Paying off your mortgage and investing for retirement are two of life's biggest and most enduring financial priorities. Most people will live with their mortgage for 25 years and, if they're lucky, will spend about the same amount of time socking away savings. But there's a challenge. Everyone knows the longer you take to pay off your mortgage, the more you pay in interest charges. But the longer you wait to start investing, the less time your money has to grow and the less able you are to take advantage of the tax break offered inside a Registered Retirement Savings Plan (RRSP).
It may look like a math problem. But it's not.
To calculate the relative advantage of paying off your mortgage faster or saving more aggressively for retirement, you would need a crystal ball that can predict interest rates and potential market returns over time. Good luck finding one of those.
It's really an emotional choice.
Big, lifetime decisions are tough because they are not just about money. We all get emotional payoffs from the choices we make. When a mortgage causes a lot of stress, paying it off faster can bring relief. If anxiety about coming up short in retirement is keeping you up at night, you're going to sleep better when you step up your effort. Here are some questions you can ask yourself to help you come to the right decision.
Do you have the right mortgage?
Interest rates are very low right now. Would you be better off refinancing your mortgage, taking longer to pay it off, but putting more money into your retirement plan over the same time? This decision will hinge on how many years are left on your current mortgage and when you plan to retire. The good news is that the decision is reversible down the road. You could pay down your mortgage faster once you've met your savings goals. Your Lawyers Financial Advisor can help you estimate the potential advantages.
Does your financial plan still align with your appetite for risk?
Most people like to reduce their investment risk as they approach retirement. That might tilt the balance toward paying down the mortgage, since you're less likely to make an outsized return with low-risk or no-risk investments.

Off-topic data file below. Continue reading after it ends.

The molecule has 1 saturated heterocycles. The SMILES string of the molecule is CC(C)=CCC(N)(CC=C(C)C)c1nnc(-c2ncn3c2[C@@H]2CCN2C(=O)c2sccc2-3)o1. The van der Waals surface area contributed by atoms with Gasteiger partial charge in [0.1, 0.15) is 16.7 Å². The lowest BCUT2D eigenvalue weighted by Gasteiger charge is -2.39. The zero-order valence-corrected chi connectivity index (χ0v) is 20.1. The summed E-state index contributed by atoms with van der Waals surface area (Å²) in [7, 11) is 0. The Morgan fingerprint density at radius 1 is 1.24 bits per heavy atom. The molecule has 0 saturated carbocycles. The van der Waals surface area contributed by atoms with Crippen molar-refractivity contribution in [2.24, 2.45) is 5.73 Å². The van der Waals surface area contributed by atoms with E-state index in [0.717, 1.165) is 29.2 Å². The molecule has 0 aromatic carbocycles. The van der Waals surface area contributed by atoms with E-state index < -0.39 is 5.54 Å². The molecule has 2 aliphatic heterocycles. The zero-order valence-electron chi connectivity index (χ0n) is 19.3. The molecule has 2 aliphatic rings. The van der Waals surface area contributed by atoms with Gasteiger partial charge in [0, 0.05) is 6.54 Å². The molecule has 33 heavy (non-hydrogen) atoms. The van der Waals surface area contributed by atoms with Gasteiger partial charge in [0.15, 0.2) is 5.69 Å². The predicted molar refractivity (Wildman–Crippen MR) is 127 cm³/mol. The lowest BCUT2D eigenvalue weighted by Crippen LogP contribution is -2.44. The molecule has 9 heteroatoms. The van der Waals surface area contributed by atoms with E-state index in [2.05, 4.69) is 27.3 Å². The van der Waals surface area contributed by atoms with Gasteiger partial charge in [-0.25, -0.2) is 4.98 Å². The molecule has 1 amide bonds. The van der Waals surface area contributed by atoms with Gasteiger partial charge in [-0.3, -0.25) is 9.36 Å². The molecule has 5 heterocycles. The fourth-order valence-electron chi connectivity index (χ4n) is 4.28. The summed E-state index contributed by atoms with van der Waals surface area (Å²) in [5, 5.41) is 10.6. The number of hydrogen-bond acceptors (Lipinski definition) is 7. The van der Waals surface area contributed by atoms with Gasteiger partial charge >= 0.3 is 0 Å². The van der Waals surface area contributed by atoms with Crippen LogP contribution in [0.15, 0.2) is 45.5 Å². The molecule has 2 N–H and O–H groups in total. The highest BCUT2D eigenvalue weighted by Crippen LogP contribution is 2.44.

Would adding or increasing insurance be more effective?
The answer to the mortgage or retirement savings question could be, "neither." Life insurance is intended to fill in the gaps and provide for your loved ones if something happens to you before you reach your financial goals. A term life insurance policy could lower stress levels and take the urgency out of your need to pay off debt faster or accelerate your retirement plan.
Do you plan to live in your home forever?
If your plan is to downsize to a less expensive home when you retire, the equity in your home might be enough to cover the next one, especially if it has gone up in value. You could pay off the outstanding mortgage balance when you sell. So this may be a low-risk plan that helps reduce stress.
Do you know how much money you need in retirement?
Lawyers have no mandatory retirement date. You can work as long as you want or retire as soon as you're ready. It's up to you. If it's been a while since you ran the numbers with your Lawyers Financial Advisor, it's a good idea to revisit your plan. You might be surprised to learn that some people make the mistake of saving too much for retirement.
These are just a few of the scenarios you and your Lawyers Financial Advisor can brainstorm. The right answer for you should be the one that gives you the greatest confidence in your plan and doesn't demand a crystal ball to predict the future.
The content of this article is intended to provide a general guide to the subject matter. Specialist advice should be sought about your specific circumstances.